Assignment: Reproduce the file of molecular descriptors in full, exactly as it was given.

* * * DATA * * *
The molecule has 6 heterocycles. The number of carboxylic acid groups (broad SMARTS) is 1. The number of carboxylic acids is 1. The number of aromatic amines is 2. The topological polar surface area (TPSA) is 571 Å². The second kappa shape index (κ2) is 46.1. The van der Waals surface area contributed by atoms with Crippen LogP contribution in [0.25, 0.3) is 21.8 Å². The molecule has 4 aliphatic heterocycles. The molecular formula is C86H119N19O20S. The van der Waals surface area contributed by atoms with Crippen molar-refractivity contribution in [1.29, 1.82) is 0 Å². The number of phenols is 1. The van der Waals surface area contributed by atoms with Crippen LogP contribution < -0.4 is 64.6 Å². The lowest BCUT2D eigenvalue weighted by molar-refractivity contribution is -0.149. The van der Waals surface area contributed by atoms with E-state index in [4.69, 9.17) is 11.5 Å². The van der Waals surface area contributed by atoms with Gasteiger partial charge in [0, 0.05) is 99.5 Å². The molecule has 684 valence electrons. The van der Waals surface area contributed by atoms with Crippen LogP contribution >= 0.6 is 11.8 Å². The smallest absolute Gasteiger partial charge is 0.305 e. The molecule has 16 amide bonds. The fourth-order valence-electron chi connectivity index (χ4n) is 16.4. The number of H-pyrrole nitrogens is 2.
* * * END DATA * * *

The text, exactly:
The molecule has 6 heterocycles. The number of carboxylic acid groups (broad SMARTS) is 1. The number of carboxylic acids is 1. The number of aromatic amines is 2. The topological polar surface area (TPSA) is 571 Å². The second kappa shape index (κ2) is 46.1. The van der Waals surface area contributed by atoms with Crippen LogP contribution in [0.25, 0.3) is 21.8 Å². The molecule has 4 aliphatic heterocycles. The molecular formula is C86H119N19O20S. The van der Waals surface area contributed by atoms with Crippen molar-refractivity contribution in [1.29, 1.82) is 0 Å². The number of phenols is 1. The van der Waals surface area contributed by atoms with Crippen LogP contribution < -0.4 is 64.6 Å². The lowest BCUT2D eigenvalue weighted by molar-refractivity contribution is -0.149. The van der Waals surface area contributed by atoms with E-state index in [4.69, 9.17) is 11.5 Å². The van der Waals surface area contributed by atoms with Gasteiger partial charge in [0, 0.05) is 99.5 Å². The molecule has 684 valence electrons. The van der Waals surface area contributed by atoms with Crippen LogP contribution >= 0.6 is 11.8 Å². The smallest absolute Gasteiger partial charge is 0.305 e. The molecule has 16 amide bonds. The fourth-order valence-electron chi connectivity index (χ4n) is 16.4. The number of H-pyrrole nitrogens is 2.